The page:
There are several limitations of this study. First, since we cannot determine if the infant was receiving inhaled NO (iNO) when the metabolite sample was collected, we cannot evaluate the influence of iNO administration on the metabolic profiles. In the current era, many infants with PPHN receive iNO, an accepted therapy for PH.5, 7, 44 However, the initiation of iNO is variable, as some hospitals where these patients are managed may not have iNO available.45 With regards to the classification of cases and controls, in an administrative dataset, correct ascertainment of the diagnosis is challenging. Although the ICD-9 codes we used to identify PPHN have been used by other groups and have been validated by primary chart review,22, 23 we cannot exclude some misclassification of the diagnosis; either some cases were missed or ICD-9 codes for PPHN have been overused, and some cases actually do not have PPHN. However, the bias induced by such non-differential misclassification would be directed toward the null, and unbiased point estimates would be expected to be even more significant. We were also unable to assess the degree of severity of PPHN in this dataset, but we did restrict our analyses to only those infants receiving mechanical ventilation, a more severe group.3 Another confounder that we were not able to assess in detail is TPN. While we matched the cases and the controls based on TPN administration, we did not have data on the specific component of the TPN. Most importantly, we did not have information about the administration of intralipids. Intralipid infusion has been implicated in worsening PH, possibly due to increased oxidative species. Triglycerides have also been associated with impaired endothelial function and PH in adults.28 We performed a sensitivity analysis by excluding infants receiving TPN at the time of NPS collection to further investigate the effect of this important confounder. Significant strengths of this study include its large, population-based sample, and the novel approach of using the newborn screen to characterize PPHN. We selected metabolites based on prior studies, minimizing the risk of multiple comparisons and spurious associations. Further, we divided our data into training and validation sets to assure that our model was not overfit.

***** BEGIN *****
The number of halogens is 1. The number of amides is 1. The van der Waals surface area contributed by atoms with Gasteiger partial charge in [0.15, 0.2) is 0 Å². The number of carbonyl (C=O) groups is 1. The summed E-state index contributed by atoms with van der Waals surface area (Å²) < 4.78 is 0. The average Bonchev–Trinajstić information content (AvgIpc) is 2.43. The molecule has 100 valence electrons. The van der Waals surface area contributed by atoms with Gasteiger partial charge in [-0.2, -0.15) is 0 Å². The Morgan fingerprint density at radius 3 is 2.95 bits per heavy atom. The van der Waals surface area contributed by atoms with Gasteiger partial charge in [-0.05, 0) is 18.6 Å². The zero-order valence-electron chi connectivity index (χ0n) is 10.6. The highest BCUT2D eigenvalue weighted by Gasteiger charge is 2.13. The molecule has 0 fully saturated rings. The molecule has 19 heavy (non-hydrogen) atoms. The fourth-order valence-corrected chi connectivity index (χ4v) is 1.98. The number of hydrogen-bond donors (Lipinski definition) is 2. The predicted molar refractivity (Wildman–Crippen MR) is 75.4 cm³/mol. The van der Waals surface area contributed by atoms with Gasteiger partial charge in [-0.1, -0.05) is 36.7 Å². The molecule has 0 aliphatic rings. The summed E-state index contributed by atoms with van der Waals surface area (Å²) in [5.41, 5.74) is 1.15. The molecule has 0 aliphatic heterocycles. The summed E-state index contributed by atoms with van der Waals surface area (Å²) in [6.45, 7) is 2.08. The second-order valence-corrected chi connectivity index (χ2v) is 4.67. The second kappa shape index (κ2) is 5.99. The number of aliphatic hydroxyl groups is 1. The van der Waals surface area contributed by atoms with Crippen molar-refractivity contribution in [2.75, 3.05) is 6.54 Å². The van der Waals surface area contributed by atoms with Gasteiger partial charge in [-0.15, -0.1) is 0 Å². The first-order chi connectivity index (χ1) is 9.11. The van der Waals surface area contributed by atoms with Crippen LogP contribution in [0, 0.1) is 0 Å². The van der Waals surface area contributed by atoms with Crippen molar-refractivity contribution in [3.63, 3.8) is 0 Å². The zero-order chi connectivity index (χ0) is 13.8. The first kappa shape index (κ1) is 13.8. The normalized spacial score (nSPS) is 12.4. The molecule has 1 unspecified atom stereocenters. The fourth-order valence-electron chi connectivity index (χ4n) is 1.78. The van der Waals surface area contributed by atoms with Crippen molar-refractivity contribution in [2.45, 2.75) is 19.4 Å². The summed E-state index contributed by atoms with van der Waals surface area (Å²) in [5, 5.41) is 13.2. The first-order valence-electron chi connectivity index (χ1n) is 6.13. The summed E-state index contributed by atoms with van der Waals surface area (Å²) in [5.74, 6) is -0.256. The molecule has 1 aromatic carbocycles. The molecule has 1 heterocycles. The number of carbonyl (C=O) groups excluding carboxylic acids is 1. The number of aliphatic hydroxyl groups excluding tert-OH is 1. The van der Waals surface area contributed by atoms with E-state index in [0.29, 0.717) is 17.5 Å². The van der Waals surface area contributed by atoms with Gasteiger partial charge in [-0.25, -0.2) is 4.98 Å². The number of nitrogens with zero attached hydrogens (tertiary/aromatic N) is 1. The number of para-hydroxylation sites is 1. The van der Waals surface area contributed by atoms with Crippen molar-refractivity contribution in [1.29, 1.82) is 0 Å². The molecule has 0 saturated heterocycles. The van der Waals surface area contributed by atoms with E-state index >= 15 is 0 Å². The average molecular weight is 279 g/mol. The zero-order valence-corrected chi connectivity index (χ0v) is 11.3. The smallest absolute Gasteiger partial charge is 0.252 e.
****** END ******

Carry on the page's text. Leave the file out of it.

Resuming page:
This study shows characteristic metabolic profiles in PPHN; four routinely measured substances—ornithine, tyrosine, phenylalanine, and TSH—correctly classified 73.7% of infants with respect to PPHN status. Although the timing of NBS collection cannot demonstrate which pathways and biomarkers might be responsive to effective interventions, further studies should focus on more extended analyses of the above identified pathways, and profiles relate to clinical course. This will not only improve our understanding of the pathophysiology of PPHN, but also identify potential new targets for treatment.

References

  1. 1.

    Oishi, P. E. & Keller, R. L. When persistent pulmonary hypertension of the newborn persists*. Pediatr. Crit. Care Med. 13, 224–225 (2012).

    Article  Google Scholar 

  2. 2.

    Steinhorn, R. H. Neonatal pulmonary hypertension. Pediatr. Crit. Care Med. 11, S79–S84 (2010).

    Article  Google Scholar 

  3. 3.

    Steurer M. A., et al. Persistent pulmonary hypertension of the newborn in late preterm and term infants in California. Pediatrics 139, e20161165 (2016).